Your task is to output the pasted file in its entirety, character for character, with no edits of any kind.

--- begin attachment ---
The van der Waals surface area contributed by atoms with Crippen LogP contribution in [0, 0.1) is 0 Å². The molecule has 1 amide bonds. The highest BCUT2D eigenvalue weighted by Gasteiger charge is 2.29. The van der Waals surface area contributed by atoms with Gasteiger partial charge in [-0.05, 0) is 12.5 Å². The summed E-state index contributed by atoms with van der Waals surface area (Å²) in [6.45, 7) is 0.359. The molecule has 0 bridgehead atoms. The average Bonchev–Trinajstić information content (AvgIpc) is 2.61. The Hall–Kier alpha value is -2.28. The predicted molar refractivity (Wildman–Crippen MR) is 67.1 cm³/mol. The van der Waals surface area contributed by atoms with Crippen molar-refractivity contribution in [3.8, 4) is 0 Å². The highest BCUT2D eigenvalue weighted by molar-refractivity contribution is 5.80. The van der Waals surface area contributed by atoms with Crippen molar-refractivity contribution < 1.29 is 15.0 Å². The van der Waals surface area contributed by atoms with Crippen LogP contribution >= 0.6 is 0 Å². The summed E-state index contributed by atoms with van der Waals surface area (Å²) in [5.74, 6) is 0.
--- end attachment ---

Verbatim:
The van der Waals surface area contributed by atoms with Crippen LogP contribution in [0, 0.1) is 0 Å². The molecule has 1 amide bonds. The highest BCUT2D eigenvalue weighted by Gasteiger charge is 2.29. The van der Waals surface area contributed by atoms with Gasteiger partial charge in [-0.05, 0) is 12.5 Å². The summed E-state index contributed by atoms with van der Waals surface area (Å²) in [6.45, 7) is 0.359. The molecule has 0 bridgehead atoms. The average Bonchev–Trinajstić information content (AvgIpc) is 2.61. The Hall–Kier alpha value is -2.28. The predicted molar refractivity (Wildman–Crippen MR) is 67.1 cm³/mol. The van der Waals surface area contributed by atoms with Crippen molar-refractivity contribution in [3.8, 4) is 0 Å². The highest BCUT2D eigenvalue weighted by molar-refractivity contribution is 5.80. The van der Waals surface area contributed by atoms with Crippen molar-refractivity contribution < 1.29 is 15.0 Å². The van der Waals surface area contributed by atoms with Crippen LogP contribution >= 0.6 is 0 Å². The summed E-state index contributed by atoms with van der Waals surface area (Å²) in [5.74, 6) is 0.